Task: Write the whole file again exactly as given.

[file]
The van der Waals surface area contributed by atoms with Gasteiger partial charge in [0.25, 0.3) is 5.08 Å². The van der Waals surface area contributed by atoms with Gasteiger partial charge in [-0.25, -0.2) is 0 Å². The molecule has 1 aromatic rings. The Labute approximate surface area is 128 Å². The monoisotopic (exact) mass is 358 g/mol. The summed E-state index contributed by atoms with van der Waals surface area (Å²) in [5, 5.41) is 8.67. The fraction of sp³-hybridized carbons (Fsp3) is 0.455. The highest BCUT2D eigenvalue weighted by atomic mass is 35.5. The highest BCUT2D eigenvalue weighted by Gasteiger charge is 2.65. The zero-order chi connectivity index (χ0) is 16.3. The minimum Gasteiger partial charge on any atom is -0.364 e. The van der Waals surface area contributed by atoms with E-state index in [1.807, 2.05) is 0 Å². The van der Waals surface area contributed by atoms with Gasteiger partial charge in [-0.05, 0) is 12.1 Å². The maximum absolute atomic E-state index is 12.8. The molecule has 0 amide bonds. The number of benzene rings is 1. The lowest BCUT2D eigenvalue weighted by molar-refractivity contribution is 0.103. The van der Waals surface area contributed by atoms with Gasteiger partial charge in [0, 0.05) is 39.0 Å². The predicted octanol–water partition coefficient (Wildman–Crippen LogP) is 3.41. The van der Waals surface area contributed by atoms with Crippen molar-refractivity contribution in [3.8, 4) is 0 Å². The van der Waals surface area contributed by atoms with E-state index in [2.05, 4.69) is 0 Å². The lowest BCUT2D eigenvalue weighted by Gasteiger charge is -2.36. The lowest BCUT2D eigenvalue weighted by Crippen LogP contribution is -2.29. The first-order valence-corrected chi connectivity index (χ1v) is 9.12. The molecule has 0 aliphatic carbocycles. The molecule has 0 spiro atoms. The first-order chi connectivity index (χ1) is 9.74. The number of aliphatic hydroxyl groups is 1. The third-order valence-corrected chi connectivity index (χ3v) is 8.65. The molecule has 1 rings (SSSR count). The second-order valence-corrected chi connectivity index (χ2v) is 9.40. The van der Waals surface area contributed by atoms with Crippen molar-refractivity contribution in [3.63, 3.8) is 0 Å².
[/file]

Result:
The van der Waals surface area contributed by atoms with Gasteiger partial charge in [0.25, 0.3) is 5.08 Å². The van der Waals surface area contributed by atoms with Gasteiger partial charge in [-0.25, -0.2) is 0 Å². The molecule has 1 aromatic rings. The Labute approximate surface area is 128 Å². The monoisotopic (exact) mass is 358 g/mol. The summed E-state index contributed by atoms with van der Waals surface area (Å²) in [5, 5.41) is 8.67. The fraction of sp³-hybridized carbons (Fsp3) is 0.455. The highest BCUT2D eigenvalue weighted by atomic mass is 35.5. The highest BCUT2D eigenvalue weighted by Gasteiger charge is 2.65. The zero-order chi connectivity index (χ0) is 16.3. The minimum Gasteiger partial charge on any atom is -0.364 e. The van der Waals surface area contributed by atoms with E-state index in [1.807, 2.05) is 0 Å². The van der Waals surface area contributed by atoms with Gasteiger partial charge in [-0.05, 0) is 12.1 Å². The maximum absolute atomic E-state index is 12.8. The molecule has 0 amide bonds. The number of benzene rings is 1. The lowest BCUT2D eigenvalue weighted by molar-refractivity contribution is 0.103. The van der Waals surface area contributed by atoms with Gasteiger partial charge in [0, 0.05) is 39.0 Å². The predicted octanol–water partition coefficient (Wildman–Crippen LogP) is 3.41. The van der Waals surface area contributed by atoms with Crippen molar-refractivity contribution in [3.8, 4) is 0 Å². The van der Waals surface area contributed by atoms with E-state index in [2.05, 4.69) is 0 Å². The lowest BCUT2D eigenvalue weighted by Gasteiger charge is -2.36. The lowest BCUT2D eigenvalue weighted by Crippen LogP contribution is -2.29. The first-order valence-corrected chi connectivity index (χ1v) is 9.12. The molecule has 0 aliphatic carbocycles. The molecule has 0 spiro atoms. The first-order chi connectivity index (χ1) is 9.74. The number of aliphatic hydroxyl groups is 1. The third-order valence-corrected chi connectivity index (χ3v) is 8.65. The molecule has 1 rings (SSSR count). The second-order valence-corrected chi connectivity index (χ2v) is 9.40. The van der Waals surface area contributed by atoms with Crippen molar-refractivity contribution in [3.63, 3.8) is 0 Å².